weekend and closes on the first Sunday after Easter. In 2017, the NYIAS took place from April 14 through April 23. The show has been held annually since 1900.[2] It was the first automotive exhibition in North America.[3] The show was held at the New York Coliseum
New York Coliseum
from 1956 to 1987 when the show moved to the Javits Center.[4] Before the show opens every year, several auto companies debut new production and concept vehicles for the press
[...More...]

"New York International Auto Show" on:
Wikipedia
Google
Yahoo

picture info

Transmission (mechanics)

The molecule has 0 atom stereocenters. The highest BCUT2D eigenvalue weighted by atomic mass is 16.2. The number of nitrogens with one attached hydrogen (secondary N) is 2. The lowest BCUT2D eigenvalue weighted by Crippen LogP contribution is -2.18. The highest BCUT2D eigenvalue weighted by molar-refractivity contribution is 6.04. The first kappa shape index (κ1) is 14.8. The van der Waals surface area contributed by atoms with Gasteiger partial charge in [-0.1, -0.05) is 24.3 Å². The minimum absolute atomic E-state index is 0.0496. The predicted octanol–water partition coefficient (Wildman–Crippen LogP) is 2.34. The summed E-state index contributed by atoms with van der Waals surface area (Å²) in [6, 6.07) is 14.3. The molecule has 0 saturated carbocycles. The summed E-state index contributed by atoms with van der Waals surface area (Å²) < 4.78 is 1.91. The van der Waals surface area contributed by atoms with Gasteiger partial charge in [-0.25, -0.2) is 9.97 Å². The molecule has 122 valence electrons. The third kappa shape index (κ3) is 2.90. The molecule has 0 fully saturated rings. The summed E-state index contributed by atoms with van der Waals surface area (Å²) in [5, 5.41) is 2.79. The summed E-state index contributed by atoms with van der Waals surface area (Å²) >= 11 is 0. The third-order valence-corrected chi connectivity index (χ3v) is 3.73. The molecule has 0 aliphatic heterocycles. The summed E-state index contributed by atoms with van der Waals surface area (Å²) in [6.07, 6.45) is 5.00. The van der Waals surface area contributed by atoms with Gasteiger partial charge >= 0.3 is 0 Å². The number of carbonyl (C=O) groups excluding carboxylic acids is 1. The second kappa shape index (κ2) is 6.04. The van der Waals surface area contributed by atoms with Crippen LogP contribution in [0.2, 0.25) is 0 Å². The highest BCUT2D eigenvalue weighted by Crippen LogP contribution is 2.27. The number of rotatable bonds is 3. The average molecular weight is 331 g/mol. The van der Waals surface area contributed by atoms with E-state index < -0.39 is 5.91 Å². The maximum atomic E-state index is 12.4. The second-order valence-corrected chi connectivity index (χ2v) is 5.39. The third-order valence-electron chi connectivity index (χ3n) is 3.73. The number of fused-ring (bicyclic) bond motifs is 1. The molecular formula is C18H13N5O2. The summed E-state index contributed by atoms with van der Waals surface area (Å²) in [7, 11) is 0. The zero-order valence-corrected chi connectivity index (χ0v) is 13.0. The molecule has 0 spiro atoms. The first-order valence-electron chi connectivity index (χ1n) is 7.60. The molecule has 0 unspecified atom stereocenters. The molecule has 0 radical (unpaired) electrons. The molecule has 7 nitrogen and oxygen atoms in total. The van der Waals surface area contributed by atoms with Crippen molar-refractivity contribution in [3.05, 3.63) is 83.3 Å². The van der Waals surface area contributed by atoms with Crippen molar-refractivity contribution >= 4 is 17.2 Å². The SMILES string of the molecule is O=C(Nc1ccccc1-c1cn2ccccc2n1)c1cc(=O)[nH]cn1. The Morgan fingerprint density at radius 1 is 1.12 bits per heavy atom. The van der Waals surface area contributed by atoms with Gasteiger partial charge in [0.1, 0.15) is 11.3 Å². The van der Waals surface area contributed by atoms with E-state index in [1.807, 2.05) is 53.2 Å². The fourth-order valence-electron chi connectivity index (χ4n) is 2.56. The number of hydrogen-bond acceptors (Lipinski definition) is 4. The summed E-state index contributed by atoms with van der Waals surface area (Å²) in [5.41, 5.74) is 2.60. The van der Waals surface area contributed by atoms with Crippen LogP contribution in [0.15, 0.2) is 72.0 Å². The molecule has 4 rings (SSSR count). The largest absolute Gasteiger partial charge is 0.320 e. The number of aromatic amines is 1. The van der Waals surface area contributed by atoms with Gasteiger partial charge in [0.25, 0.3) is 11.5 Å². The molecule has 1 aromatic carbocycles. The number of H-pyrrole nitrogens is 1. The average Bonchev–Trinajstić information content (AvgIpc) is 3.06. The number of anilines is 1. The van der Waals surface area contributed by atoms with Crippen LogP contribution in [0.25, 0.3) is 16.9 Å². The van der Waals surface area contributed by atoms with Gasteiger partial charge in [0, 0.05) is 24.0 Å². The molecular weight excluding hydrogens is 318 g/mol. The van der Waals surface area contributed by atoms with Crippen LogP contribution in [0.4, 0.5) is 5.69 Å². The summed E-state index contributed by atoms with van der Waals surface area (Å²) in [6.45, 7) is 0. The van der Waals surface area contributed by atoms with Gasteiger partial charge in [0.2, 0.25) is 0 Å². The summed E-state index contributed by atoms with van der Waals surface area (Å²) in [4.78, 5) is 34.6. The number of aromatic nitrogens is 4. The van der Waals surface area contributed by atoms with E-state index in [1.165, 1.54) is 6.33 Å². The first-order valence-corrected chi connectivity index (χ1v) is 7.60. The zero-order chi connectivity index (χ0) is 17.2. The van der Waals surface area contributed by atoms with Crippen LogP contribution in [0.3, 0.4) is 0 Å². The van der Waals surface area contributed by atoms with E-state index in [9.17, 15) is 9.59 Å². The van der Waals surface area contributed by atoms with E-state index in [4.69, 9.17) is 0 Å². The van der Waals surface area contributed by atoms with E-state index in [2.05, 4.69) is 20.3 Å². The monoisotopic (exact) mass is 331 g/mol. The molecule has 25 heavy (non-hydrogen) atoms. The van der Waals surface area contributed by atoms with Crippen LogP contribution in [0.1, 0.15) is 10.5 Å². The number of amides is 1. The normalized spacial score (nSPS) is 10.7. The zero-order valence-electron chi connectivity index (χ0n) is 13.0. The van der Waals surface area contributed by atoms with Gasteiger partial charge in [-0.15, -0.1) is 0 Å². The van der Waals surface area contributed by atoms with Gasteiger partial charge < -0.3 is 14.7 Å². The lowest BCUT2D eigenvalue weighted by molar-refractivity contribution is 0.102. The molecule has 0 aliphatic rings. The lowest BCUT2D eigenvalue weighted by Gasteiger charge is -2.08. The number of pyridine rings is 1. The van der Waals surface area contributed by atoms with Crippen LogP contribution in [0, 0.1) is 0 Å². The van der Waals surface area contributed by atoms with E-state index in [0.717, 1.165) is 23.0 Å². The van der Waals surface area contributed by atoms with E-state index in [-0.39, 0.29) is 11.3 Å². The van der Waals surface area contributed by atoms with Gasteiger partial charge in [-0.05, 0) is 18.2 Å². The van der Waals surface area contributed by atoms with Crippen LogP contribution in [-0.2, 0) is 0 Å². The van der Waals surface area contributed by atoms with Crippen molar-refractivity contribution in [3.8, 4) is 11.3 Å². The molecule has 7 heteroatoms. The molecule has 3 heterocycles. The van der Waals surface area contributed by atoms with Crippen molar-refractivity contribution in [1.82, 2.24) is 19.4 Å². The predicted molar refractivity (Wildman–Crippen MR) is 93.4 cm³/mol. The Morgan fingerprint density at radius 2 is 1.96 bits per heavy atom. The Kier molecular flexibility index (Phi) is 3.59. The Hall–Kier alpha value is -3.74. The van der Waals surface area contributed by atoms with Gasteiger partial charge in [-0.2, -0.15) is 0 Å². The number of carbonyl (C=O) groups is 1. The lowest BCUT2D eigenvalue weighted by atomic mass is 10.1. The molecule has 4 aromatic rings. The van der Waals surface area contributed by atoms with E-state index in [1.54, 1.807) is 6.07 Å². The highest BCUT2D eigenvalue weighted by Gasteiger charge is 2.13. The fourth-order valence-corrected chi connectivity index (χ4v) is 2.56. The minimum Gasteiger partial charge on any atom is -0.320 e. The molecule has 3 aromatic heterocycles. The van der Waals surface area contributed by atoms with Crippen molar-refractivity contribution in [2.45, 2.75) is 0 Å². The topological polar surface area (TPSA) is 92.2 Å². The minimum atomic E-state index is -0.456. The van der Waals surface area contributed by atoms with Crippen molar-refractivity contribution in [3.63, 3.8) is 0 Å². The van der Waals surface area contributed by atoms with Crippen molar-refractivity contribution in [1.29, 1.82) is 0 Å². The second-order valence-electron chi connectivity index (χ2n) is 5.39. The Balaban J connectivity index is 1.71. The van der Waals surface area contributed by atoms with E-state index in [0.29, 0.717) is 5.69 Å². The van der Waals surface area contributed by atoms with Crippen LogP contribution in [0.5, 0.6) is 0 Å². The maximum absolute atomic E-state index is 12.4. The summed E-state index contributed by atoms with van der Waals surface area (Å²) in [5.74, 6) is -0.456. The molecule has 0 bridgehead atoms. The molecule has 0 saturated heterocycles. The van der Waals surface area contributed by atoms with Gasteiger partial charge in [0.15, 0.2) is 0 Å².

A transmission is a machine in a power transmission system, which provides controlled application of the power. Often the term transmission refers simply to the gearbox that uses gears and gear trains to provide speed and torque conversions from a rotating power source to another device.[1][2] In British English, the term transmission refers to the whole drivetrain, including clutch, gearbox, prop shaft (for rear-wheel drive), differential, and final drive shafts. In American English, however, the term refers more specifically to the gearbox alone, and detailed usage differs.[note 1] The most common use is in motor vehicles, where the transmission adapts the output of the internal combustion engine to the drive wheels. Such engines need to operate at a relatively high rotational speed, which is inappropriate for starting, stopping, and slower travel. The transmission reduces the higher engine speed to the slower wheel speed, increasing torque in the process